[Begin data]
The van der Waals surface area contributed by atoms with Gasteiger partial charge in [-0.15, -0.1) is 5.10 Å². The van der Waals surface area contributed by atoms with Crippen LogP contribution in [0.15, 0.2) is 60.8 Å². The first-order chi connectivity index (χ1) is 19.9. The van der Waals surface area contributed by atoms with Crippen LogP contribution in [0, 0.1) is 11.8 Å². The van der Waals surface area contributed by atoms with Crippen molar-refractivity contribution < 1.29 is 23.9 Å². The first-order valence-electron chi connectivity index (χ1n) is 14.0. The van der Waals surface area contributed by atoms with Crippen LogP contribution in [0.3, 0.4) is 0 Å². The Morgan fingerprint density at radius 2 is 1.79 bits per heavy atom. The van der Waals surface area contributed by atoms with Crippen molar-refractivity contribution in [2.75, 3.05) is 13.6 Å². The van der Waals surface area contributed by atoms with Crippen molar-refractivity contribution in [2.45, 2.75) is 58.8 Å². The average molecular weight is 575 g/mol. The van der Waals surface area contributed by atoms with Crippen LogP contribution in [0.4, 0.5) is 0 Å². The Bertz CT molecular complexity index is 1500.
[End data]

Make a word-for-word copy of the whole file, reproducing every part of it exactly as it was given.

The van der Waals surface area contributed by atoms with Gasteiger partial charge in [-0.15, -0.1) is 5.10 Å². The van der Waals surface area contributed by atoms with Crippen LogP contribution in [0.15, 0.2) is 60.8 Å². The first-order chi connectivity index (χ1) is 19.9. The van der Waals surface area contributed by atoms with Crippen LogP contribution in [0, 0.1) is 11.8 Å². The van der Waals surface area contributed by atoms with Crippen molar-refractivity contribution < 1.29 is 23.9 Å². The first-order valence-electron chi connectivity index (χ1n) is 14.0. The van der Waals surface area contributed by atoms with Crippen LogP contribution in [0.3, 0.4) is 0 Å². The Morgan fingerprint density at radius 2 is 1.79 bits per heavy atom. The van der Waals surface area contributed by atoms with Crippen molar-refractivity contribution in [2.75, 3.05) is 13.6 Å². The van der Waals surface area contributed by atoms with Crippen molar-refractivity contribution in [2.45, 2.75) is 58.8 Å². The average molecular weight is 575 g/mol. The van der Waals surface area contributed by atoms with Crippen LogP contribution in [0.4, 0.5) is 0 Å². The Bertz CT molecular complexity index is 1500.